17. 17. Comparative Advantage and International Trade  Just like the example of Tom and Hank, the U.S. and Canada can both achieve mutual gains from trade.  If the U.S. concentrates on producing pork and ships some of its output to Canada, while Canada concentrates on aircraft and ships some of its output to the U.S., both countries can consume more than if they insisted on being self-sufficient. 17 of 31
    18. 18. PITFALLS Misunderstanding Comparative Advantage A common mistake is to confuse comparative advantage with absolute advantage. Ex.: U.S. vs. Japan in 1980s:  Commentators: “U.S. might soon have no comparative advantage in anything”  Wrong! They meant “absolute advantage” 18 of 31
    19. 19. Transactions: The Circular-Flow Diagram  Trade takes the form of barter when people directly exchange goods or services they have for goods or services they want.  The circular-flow diagram is a model that represents the transactions in an economy by flows around a circle. 19 of 31
    20. 20. The Circular-Flow Diagram Money Households Goods and services Money Factors Markets for goods and services Factor Markets Goods and services Money Factors Firms Money 20 of 31
    21. 21. Circular-Flow of Economic Activities  A household is a person or a group of people that share their income.  A firm is an organization that produces goods and services for sale.  Firms sell goods and services that they produce to households in markets for goods and services.  Firms buy the resources they need to produce— factors of production—in factor markets. 21 of 31
    22. 22. Circular-Flow of Economic Activities  Ultimately, factor markets determine the economy’s income distribution, how total income is divided among the owners of the various factors of production. 22 of 31
    23. 23. Using Models  Positive economics is the branch of economic analysis that describes the way the economy actually works.  Normative economics makes prescriptions about the way the economy should work.  A forecast is a simple prediction of the future. 25 of 31
    24. 24. Using Models  Economists can determine correct answers for positive questions, but typically not for normative questions, which involve value judgments.  The exceptions are when policies designed to achieve a certain prescription can be clearly ranked in terms of efficiency.  It is important to understand that economists don’t use complex models to show “how clever they are,” but rather because they are “not clever enough” to analyze the real world as it is. 26 of 31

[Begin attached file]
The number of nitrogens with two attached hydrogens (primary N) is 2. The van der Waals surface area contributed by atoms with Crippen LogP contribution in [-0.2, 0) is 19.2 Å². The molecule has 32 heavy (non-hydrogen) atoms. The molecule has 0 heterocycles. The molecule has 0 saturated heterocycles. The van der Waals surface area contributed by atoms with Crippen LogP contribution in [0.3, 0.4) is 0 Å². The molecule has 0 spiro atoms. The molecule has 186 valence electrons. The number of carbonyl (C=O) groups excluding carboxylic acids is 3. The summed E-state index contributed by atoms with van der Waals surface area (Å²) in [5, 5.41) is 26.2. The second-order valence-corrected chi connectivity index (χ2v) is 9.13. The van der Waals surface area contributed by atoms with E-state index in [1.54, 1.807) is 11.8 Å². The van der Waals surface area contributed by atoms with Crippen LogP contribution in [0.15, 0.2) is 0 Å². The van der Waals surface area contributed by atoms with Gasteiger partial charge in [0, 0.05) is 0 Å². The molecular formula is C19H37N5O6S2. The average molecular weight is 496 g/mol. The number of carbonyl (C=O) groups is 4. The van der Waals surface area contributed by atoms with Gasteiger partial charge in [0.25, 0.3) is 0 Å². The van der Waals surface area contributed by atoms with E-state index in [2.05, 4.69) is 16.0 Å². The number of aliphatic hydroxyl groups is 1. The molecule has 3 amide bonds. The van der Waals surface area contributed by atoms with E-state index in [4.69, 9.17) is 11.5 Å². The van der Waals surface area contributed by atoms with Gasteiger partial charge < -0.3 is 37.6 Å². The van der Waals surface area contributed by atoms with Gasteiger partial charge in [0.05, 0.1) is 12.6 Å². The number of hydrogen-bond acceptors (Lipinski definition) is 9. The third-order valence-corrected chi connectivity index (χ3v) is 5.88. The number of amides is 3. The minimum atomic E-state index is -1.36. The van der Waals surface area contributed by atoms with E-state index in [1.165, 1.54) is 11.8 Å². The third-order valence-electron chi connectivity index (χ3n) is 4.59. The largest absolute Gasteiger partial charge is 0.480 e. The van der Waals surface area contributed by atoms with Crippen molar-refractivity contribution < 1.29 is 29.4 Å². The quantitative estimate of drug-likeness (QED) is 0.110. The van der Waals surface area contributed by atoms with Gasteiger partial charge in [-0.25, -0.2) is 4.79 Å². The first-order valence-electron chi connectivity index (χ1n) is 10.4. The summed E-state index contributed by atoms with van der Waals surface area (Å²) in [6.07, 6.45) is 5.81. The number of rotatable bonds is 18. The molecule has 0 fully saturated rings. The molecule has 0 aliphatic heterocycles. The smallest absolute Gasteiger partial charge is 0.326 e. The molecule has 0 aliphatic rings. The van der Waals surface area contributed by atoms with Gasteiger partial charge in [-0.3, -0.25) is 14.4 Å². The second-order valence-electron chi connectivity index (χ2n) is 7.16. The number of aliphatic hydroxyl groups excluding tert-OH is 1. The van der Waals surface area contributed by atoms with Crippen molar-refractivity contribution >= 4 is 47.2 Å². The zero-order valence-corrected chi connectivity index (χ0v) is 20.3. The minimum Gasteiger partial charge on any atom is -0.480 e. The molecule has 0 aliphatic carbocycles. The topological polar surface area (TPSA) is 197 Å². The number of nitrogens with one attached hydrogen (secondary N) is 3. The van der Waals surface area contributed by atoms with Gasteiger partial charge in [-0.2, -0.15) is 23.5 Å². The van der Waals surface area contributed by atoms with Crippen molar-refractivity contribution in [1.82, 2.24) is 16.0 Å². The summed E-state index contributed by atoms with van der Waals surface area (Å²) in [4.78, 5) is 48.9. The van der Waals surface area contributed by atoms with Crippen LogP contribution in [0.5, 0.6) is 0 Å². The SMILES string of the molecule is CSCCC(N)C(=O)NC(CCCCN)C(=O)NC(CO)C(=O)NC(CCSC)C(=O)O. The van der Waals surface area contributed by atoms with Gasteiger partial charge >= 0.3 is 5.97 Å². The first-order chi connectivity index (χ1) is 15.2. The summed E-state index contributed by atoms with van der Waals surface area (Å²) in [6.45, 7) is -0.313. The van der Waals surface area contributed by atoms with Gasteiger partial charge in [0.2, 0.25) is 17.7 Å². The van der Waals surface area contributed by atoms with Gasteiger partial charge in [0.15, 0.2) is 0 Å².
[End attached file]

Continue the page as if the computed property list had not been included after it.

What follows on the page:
25. 25. When and Why Economists Disagree There are two main reasons economists disagree:  Which simplifications to make in a model  Values 27 of 31
    26. 26. SUMMARY 1. Almost all economics is based on models. An important assumption in economic models is the other things equal assumption, which allows analysis of the effect of a change in one factor by holding all other relevant factors unchanged. 2. One important economic model is the production possibility frontier. It illustrates: opportunity cost, efficiency, and economic growth. There are two basic sources of growth: an increase in factors of production, resources such as land, labor, capital, and human capital, inputs that are not used up in production, and improved technology. 28 of 31
    27. 27. SUMMARY 3. Another important model is comparative advantage, which explains the source of gains from trade between individuals and countries. Everyone has a comparative advantage in something. This is often confused with absolute advantage, an ability to produce a particular good or service better than anyone else. 4. In the simplest economies, people barter or trade goods and services for one another—rather than trade them for money, as in a modern economy. The circular-flow diagram represents transactions within the economy as flows of goods, services, and money between households and firms. These transactions occur in markets for goods and services and factor markets. 29 of 31
    28. 28. SUMMARY 5. Economists use economic models both for positive economics, which describes how the economy works, and for normative economics, which prescribes how the economy should work. Positive economics often involves making forecasts. Economists can determine correct answers for positive questions, but typically not for normative questions, which involve value judgments. 6. There are two main reasons economists disagree. One, they may disagree about which simplifications to make in a model. Two, economists may disagree—like everyone else —about values. 30 of 31
    29. 29. The End of Chapter 2 Coming attraction Chapter 3: Supply and Demand 31 of 31